So, what now?
It would sure appear that Nebraska basketball has hit rock bottom in a season that started with so much promise.
If there's one thing Nebrasketball fans know, though, it's that things can always go lower.
The "lower" hit early Saturday afternoon, crashing in as Isaac Copeland crashed to the floor after tearing the anterior cruciate ligament in his left knee.
Copeland's college career is over. One of the Huskers' most popular players — not to mention one of their best — will watch from the bench as NU tries to make something of the 11 remaining regular-season games on its schedule.
"Just got to stay positive. Come back tomorrow, watch film, get better, get back in the gym," senior guard Glynn Watson said after Nebraska's loss to Ohio State.
It wasn't much, but really, what could you expect him to say? Nebraska is 2-5 in the month of January, with the only wins coming against an Indiana team that is reeling just as badly as the Huskers, and against a Penn State outfit that is now 0-9 in conference play.
All the swagger the Huskers (13-7, 3-6 Big Ten) played with in building an 11-2 mark in November and December has been replaced by hesitation, confusion and all the other bad things coaches try so desperately to keep out of their programs.
"I hear the groans. God, I’m groaning. It’s just sickening. It makes me physically sick," NU coach Tim Miles said Saturday. "At the end of the day, I think we have a strong relationship with our guys, and we need to go out there and get them in a good place and get them past some of the things."
The thing is that number mentioned above. Nebraska is still not yet halfway through its conference slate. Yes, there is still time for a rally.
But the Big Ten is a meat grinder, for sure. Sunday alone saw Michigan State, which has looked nearly invincible for the last month, fall behind by 23 before losing at Purdue. Iowa, which had climbed into the top 20 in the AP Poll, lost at Minnesota, which a few days earlier nearly got Michigan before losing on a buzzer-beater. On Saturday, Maryland, on its own hot streak, lost on a neutral floor to Illinois.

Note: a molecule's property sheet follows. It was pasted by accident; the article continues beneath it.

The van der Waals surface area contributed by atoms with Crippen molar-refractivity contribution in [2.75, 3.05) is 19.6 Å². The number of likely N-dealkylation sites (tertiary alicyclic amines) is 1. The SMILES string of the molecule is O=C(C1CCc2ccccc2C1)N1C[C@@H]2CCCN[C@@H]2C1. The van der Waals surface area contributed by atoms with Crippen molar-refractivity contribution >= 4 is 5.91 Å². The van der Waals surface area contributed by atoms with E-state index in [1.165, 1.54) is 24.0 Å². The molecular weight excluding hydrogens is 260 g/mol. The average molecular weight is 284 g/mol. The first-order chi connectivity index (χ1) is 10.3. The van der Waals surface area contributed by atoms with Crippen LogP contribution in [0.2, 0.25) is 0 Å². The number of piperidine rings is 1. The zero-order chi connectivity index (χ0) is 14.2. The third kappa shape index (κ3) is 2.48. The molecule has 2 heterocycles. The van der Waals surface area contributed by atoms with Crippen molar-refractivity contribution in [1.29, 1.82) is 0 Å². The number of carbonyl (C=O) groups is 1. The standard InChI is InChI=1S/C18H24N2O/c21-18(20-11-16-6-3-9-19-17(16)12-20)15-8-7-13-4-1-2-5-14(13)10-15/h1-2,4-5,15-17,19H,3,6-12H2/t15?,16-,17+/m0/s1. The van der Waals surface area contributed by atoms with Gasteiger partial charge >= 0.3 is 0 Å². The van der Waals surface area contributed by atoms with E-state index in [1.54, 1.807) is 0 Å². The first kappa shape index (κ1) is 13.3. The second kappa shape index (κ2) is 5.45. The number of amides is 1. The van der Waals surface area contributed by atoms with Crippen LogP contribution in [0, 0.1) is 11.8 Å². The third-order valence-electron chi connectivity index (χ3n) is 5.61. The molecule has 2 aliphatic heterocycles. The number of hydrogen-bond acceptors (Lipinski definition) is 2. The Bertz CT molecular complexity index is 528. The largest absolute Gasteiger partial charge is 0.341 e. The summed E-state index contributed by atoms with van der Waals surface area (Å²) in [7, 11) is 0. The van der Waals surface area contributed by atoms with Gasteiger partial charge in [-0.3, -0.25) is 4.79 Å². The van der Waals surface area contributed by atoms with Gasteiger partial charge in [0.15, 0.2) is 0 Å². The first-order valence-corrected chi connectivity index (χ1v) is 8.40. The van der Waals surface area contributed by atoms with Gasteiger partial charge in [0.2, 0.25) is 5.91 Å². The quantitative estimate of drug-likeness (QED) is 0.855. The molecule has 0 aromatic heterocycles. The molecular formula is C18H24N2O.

There are no easy nights. And without Copeland, Nebraska's most certainly will get harder.
Nebraska has failed to score 70 points in four straight games, and will now go against a Wisconsin team not exactly known for breakneck pace while trying to piece together an attack without its second-leading scorer, rebounder and shot blocker.
"We’re going to get them to rally, try to regroup quick. Because nobody’s going to feel sorry for you," Miles said. "Wisconsin will not come in here and feel bad. They’re going to come in here ready to slug it out. And we have to have the same mentality."
Who takes Copeland's place in the starting lineup remains to be seen, but the smart money would be on Tanner Borchardt to step into the role.
The 6-foot-8, 250-pounder from Gothenburg started against Southwest Minnesota State earlier this season as Isaiah Roby sat out with a groin strain. And the former offensive line recruit is one of the few remaining frontcourt bodies a Nebraska team already woefully short on size can put on the floor.
Borchardt averages 2.2 points and 3.2 rebounds in 13 minutes per game off the bench. In his one start, he had four points and nine rebounds in a blowout win.
Perhaps Nebraska rallies around Copeland, decides enough is enough and finds a way to pull out of its tailspin. Perhaps the season becomes a sad march to the finish. That will be up to NU's players and coaches to decide. The unknown, like it always seems to be with Husker hoops, is the thing.